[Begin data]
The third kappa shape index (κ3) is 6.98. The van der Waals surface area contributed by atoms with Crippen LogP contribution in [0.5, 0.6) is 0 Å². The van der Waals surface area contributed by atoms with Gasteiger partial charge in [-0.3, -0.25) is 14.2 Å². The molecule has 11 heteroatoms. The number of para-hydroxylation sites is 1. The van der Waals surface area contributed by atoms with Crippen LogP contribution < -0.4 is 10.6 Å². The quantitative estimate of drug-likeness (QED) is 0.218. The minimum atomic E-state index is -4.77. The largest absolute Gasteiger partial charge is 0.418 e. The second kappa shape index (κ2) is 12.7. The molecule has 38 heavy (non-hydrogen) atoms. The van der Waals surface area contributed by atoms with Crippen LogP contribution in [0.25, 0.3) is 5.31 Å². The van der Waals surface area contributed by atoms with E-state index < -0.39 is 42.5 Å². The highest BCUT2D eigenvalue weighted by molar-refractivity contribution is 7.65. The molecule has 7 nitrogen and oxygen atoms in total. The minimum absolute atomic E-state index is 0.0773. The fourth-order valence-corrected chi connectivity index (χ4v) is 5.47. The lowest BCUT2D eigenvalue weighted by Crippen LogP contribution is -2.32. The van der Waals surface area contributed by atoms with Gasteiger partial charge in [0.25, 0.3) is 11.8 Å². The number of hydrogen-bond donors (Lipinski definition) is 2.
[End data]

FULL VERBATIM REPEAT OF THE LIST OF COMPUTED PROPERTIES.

The third kappa shape index (κ3) is 6.98. The van der Waals surface area contributed by atoms with Crippen LogP contribution in [0.5, 0.6) is 0 Å². The van der Waals surface area contributed by atoms with Gasteiger partial charge in [-0.3, -0.25) is 14.2 Å². The molecule has 11 heteroatoms. The number of para-hydroxylation sites is 1. The van der Waals surface area contributed by atoms with Crippen LogP contribution < -0.4 is 10.6 Å². The quantitative estimate of drug-likeness (QED) is 0.218. The minimum atomic E-state index is -4.77. The largest absolute Gasteiger partial charge is 0.418 e. The second kappa shape index (κ2) is 12.7. The molecule has 38 heavy (non-hydrogen) atoms. The van der Waals surface area contributed by atoms with Crippen LogP contribution in [0.25, 0.3) is 5.31 Å². The van der Waals surface area contributed by atoms with E-state index < -0.39 is 42.5 Å². The highest BCUT2D eigenvalue weighted by molar-refractivity contribution is 7.65. The molecule has 7 nitrogen and oxygen atoms in total. The minimum absolute atomic E-state index is 0.0773. The fourth-order valence-corrected chi connectivity index (χ4v) is 5.47. The lowest BCUT2D eigenvalue weighted by Crippen LogP contribution is -2.32. The van der Waals surface area contributed by atoms with Gasteiger partial charge in [0.25, 0.3) is 11.8 Å². The number of hydrogen-bond donors (Lipinski definition) is 2.